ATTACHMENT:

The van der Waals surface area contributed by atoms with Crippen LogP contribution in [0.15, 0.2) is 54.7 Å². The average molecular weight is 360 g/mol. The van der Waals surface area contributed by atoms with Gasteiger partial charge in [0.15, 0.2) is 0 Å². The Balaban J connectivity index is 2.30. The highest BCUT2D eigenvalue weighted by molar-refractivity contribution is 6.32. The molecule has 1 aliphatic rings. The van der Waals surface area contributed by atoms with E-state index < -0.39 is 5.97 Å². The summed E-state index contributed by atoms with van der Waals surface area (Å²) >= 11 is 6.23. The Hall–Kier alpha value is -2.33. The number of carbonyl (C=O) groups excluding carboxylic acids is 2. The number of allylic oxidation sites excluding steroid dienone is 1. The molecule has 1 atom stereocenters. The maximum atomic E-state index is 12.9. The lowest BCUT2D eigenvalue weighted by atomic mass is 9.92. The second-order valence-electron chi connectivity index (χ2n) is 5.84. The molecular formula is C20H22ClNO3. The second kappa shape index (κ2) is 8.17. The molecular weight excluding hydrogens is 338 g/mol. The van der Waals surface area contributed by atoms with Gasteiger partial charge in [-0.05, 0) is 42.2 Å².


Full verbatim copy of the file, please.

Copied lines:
The van der Waals surface area contributed by atoms with Crippen LogP contribution in [0.15, 0.2) is 54.7 Å². The average molecular weight is 360 g/mol. The van der Waals surface area contributed by atoms with Gasteiger partial charge in [0.15, 0.2) is 0 Å². The Balaban J connectivity index is 2.30. The highest BCUT2D eigenvalue weighted by molar-refractivity contribution is 6.32. The molecule has 1 aliphatic rings. The van der Waals surface area contributed by atoms with E-state index < -0.39 is 5.97 Å². The summed E-state index contributed by atoms with van der Waals surface area (Å²) >= 11 is 6.23. The Hall–Kier alpha value is -2.33. The number of carbonyl (C=O) groups excluding carboxylic acids is 2. The number of allylic oxidation sites excluding steroid dienone is 1. The molecule has 1 atom stereocenters. The maximum atomic E-state index is 12.9. The lowest BCUT2D eigenvalue weighted by atomic mass is 9.92. The second-order valence-electron chi connectivity index (χ2n) is 5.84. The molecular formula is C20H22ClNO3. The second kappa shape index (κ2) is 8.17. The molecular weight excluding hydrogens is 338 g/mol. The van der Waals surface area contributed by atoms with Gasteiger partial charge in [-0.05, 0) is 42.2 Å².